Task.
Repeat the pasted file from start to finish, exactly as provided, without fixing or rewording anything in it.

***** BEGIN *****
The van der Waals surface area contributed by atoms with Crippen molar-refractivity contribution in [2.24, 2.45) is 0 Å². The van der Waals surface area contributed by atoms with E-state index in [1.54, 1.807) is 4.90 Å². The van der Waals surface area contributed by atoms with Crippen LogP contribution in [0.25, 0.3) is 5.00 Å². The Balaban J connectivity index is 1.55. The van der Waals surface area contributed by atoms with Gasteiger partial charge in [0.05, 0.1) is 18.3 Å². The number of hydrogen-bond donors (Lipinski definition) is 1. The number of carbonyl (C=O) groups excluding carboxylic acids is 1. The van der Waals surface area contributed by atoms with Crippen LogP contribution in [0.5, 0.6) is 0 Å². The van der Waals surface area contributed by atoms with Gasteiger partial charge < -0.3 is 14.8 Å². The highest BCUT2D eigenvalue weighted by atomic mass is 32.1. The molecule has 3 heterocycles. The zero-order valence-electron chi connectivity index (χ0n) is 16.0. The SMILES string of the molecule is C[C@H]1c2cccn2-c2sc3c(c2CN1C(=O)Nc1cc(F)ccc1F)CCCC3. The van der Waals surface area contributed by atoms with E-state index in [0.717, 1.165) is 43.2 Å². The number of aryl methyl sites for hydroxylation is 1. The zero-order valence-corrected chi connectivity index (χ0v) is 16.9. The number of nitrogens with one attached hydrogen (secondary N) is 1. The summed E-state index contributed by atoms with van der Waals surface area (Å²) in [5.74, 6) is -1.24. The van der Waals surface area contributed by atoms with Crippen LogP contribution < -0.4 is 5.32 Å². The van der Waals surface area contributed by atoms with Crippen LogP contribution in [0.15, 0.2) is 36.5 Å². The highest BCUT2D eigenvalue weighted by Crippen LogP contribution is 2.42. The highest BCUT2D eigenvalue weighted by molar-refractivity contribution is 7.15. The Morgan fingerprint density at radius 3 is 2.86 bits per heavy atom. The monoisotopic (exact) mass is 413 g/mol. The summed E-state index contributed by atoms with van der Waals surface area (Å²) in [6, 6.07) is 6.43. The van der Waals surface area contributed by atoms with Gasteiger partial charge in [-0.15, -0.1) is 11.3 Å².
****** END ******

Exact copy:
The van der Waals surface area contributed by atoms with Crippen molar-refractivity contribution in [2.24, 2.45) is 0 Å². The van der Waals surface area contributed by atoms with E-state index in [1.54, 1.807) is 4.90 Å². The van der Waals surface area contributed by atoms with Crippen LogP contribution in [0.25, 0.3) is 5.00 Å². The Balaban J connectivity index is 1.55. The van der Waals surface area contributed by atoms with Gasteiger partial charge in [0.05, 0.1) is 18.3 Å². The number of hydrogen-bond donors (Lipinski definition) is 1. The number of carbonyl (C=O) groups excluding carboxylic acids is 1. The van der Waals surface area contributed by atoms with Crippen LogP contribution in [0.5, 0.6) is 0 Å². The van der Waals surface area contributed by atoms with Gasteiger partial charge < -0.3 is 14.8 Å². The highest BCUT2D eigenvalue weighted by atomic mass is 32.1. The molecule has 3 heterocycles. The zero-order valence-electron chi connectivity index (χ0n) is 16.0. The SMILES string of the molecule is C[C@H]1c2cccn2-c2sc3c(c2CN1C(=O)Nc1cc(F)ccc1F)CCCC3. The van der Waals surface area contributed by atoms with E-state index in [0.717, 1.165) is 43.2 Å². The number of aryl methyl sites for hydroxylation is 1. The zero-order valence-corrected chi connectivity index (χ0v) is 16.9. The number of nitrogens with one attached hydrogen (secondary N) is 1. The summed E-state index contributed by atoms with van der Waals surface area (Å²) in [5.74, 6) is -1.24. The van der Waals surface area contributed by atoms with Crippen LogP contribution < -0.4 is 5.32 Å². The van der Waals surface area contributed by atoms with Crippen LogP contribution in [0.15, 0.2) is 36.5 Å². The highest BCUT2D eigenvalue weighted by Crippen LogP contribution is 2.42. The highest BCUT2D eigenvalue weighted by molar-refractivity contribution is 7.15. The Morgan fingerprint density at radius 3 is 2.86 bits per heavy atom. The monoisotopic (exact) mass is 413 g/mol. The summed E-state index contributed by atoms with van der Waals surface area (Å²) in [6, 6.07) is 6.43. The van der Waals surface area contributed by atoms with Gasteiger partial charge in [-0.15, -0.1) is 11.3 Å².